Eye For Film >> Movies >> Snack Bar Budapest (1988) Film Review
Tinto Brass (of 'that' Caligula fame) has a reputation for investing his erotica with an engagingly comic heart and satirical edge, while passing the pieces off with more cinematic flare than most titillation titles. Or so I'm told.
If that's your bag though, there's little evidence of it in Snack Bar Budapest.
It was made in 1988 and just reeks of it. Most of the stylising, from people's dodgy costumes, to the music and the neon-lit, graffiti-sprayed sets look as though they would be more at home in one of those pretentious 80s pop videos that tried hard to tell a 'story'.
The tale here involves a disbarred lawyer, Avvocato, recently out of prison, played by Giancarlo Giannini, the ill-fated Italian cop in Hannibal. He looks like he's aged well, to be honest and plays a pretty world-weary and grizzled geezer here too.
While supporting his girlfriend Milena (Raffaella Baracchi) to an overnight abortion clinic, Avvocato checks into the Snack Bar Budapest hotel. His partner Sapo (Philippe Leotard), who is also Milena's girlfriend, advises him to contact the local gang leader Molecola (Francois Negret) for some work. He agrees to help Molecao realise his plans to found a cash mountain super-casino in town, along with his horde of bovine prostitutes, by forcing the residents to move out. At the centre of the racket and development are the gentle family running the Snack Bar Budapest.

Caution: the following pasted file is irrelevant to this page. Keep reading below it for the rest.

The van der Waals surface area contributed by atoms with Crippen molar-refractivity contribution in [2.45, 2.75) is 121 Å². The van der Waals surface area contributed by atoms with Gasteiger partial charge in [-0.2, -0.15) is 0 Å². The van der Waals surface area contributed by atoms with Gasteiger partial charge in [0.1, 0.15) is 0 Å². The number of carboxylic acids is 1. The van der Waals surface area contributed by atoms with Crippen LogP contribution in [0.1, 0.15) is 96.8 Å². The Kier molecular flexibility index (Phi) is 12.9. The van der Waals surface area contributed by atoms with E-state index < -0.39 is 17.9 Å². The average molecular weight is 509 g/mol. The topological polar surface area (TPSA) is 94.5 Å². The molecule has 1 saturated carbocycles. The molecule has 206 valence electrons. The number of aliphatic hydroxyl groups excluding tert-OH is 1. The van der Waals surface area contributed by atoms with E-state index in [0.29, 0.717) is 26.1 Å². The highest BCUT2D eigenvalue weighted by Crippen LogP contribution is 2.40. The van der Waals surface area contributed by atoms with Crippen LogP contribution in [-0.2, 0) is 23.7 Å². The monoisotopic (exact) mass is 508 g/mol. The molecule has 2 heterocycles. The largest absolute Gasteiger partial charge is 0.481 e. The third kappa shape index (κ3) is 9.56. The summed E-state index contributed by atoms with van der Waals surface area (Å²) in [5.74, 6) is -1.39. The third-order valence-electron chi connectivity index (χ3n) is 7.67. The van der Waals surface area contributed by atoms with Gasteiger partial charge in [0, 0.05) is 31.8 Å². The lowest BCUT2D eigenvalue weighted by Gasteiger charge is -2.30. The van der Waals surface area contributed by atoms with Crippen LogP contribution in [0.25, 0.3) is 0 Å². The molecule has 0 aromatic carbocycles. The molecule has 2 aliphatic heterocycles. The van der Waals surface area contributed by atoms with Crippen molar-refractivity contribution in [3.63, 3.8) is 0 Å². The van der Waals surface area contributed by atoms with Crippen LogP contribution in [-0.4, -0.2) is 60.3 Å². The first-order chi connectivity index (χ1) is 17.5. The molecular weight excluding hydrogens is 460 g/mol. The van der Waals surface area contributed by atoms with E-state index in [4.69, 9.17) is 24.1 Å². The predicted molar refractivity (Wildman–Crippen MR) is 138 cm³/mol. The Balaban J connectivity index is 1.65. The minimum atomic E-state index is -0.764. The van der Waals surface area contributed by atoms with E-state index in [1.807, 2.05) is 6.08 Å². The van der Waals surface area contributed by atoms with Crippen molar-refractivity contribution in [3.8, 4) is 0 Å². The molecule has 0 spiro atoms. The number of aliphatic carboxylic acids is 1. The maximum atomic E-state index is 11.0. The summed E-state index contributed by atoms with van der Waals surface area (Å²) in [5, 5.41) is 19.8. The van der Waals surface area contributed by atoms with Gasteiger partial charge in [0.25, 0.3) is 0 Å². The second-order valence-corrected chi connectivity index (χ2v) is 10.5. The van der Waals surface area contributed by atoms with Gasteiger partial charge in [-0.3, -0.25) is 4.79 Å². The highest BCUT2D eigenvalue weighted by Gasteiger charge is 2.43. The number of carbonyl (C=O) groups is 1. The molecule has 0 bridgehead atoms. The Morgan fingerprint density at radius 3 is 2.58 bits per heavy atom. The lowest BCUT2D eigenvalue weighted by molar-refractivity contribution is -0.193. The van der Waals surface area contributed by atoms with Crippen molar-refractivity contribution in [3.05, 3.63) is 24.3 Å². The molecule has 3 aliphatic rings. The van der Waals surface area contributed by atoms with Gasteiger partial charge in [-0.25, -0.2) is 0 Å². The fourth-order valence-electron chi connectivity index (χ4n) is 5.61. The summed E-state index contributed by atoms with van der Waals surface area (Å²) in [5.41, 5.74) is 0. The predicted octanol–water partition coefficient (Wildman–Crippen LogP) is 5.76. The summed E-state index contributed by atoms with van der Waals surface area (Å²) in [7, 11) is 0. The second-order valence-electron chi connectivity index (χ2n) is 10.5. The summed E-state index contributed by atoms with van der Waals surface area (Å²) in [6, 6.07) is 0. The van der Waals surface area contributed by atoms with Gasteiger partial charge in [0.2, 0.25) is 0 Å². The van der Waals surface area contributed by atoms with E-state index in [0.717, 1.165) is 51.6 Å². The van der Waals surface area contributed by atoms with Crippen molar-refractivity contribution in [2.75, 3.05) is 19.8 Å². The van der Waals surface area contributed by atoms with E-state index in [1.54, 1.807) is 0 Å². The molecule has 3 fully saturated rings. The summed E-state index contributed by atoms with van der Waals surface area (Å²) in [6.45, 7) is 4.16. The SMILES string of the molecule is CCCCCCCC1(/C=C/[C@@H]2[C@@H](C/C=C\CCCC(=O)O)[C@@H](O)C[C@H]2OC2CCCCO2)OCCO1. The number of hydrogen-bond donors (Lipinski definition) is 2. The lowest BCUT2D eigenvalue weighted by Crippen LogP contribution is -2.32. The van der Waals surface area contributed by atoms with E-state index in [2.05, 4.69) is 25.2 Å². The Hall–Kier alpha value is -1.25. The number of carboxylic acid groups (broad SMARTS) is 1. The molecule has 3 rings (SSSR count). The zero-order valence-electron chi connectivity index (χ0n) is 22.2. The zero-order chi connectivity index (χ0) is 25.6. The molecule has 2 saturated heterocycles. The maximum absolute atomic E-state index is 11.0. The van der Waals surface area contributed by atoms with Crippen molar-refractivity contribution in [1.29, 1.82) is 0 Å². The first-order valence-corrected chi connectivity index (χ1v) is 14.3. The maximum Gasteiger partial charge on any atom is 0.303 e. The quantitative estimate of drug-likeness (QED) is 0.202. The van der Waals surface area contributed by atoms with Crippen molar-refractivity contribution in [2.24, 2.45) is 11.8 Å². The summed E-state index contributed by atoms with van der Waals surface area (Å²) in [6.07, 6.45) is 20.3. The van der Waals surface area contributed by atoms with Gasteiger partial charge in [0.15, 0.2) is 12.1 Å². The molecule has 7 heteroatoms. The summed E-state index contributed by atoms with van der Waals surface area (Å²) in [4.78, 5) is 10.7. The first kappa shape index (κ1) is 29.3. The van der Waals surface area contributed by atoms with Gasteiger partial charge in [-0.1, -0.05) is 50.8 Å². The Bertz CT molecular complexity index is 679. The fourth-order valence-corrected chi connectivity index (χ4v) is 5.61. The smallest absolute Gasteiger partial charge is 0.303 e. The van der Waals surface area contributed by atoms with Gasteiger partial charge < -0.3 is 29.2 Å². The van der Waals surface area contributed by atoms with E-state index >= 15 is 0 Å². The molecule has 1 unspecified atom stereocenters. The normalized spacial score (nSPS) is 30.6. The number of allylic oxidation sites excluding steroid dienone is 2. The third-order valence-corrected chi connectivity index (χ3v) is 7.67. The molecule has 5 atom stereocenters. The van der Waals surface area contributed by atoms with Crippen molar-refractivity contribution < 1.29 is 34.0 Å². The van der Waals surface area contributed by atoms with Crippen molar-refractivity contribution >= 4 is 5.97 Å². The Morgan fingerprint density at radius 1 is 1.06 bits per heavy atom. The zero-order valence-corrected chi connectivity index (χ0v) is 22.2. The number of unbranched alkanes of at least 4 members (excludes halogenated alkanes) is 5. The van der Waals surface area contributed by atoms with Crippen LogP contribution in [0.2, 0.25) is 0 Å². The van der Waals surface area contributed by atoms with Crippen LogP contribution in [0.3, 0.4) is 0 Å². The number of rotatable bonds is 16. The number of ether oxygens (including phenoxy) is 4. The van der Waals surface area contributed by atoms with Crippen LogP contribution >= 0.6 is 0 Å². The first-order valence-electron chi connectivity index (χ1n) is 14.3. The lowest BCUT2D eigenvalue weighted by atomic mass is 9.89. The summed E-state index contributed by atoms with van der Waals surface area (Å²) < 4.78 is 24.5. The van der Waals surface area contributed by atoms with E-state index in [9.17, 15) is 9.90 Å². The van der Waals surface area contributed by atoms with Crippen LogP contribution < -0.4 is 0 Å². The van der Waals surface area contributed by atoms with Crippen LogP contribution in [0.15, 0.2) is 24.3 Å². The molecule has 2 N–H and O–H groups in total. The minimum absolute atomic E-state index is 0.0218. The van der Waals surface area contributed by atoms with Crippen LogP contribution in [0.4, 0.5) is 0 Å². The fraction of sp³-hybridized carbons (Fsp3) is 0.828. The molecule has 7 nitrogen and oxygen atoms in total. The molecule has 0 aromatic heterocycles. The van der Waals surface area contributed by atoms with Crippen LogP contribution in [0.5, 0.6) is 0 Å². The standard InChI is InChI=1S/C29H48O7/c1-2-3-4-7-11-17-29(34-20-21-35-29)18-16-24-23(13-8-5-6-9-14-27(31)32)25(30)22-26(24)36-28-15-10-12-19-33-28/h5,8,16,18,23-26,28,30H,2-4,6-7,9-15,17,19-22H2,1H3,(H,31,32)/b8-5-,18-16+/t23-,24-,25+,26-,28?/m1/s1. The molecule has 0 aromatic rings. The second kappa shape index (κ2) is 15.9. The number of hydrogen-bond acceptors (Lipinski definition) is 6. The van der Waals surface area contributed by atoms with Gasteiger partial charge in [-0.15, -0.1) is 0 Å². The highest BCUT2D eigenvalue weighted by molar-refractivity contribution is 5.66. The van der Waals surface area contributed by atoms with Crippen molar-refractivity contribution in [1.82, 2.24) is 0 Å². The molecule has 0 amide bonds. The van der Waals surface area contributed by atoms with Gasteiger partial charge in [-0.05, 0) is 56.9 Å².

If that sounds intriguing, it's not. The plot is blatantly holey and wholly bland. Despite its wishy-washy efforts at European madcap action, this is bleak stuff. There's no warmth from or interest in the unanimously oddball characters and the gratuitous bum and boob shots thrown in for no more reason than bizarre titillation are, frankly, distasteful and disturbing. Where is the merit in the prolonged full frontal nudity shots of a female corpse being lugged around? I'd like to think Brass was having a deeply black poke at the demands of the audience as voyeur - but that just ain't the truth.
Sure, Brass can find a frame or two, but that is the only thing remotely positive that can be said about this bilge. Definitely a curio that some might want to spend the time to sitting through - but when there's clearly better films out there, would you really want to?Reviewed on: 15 Jul 2006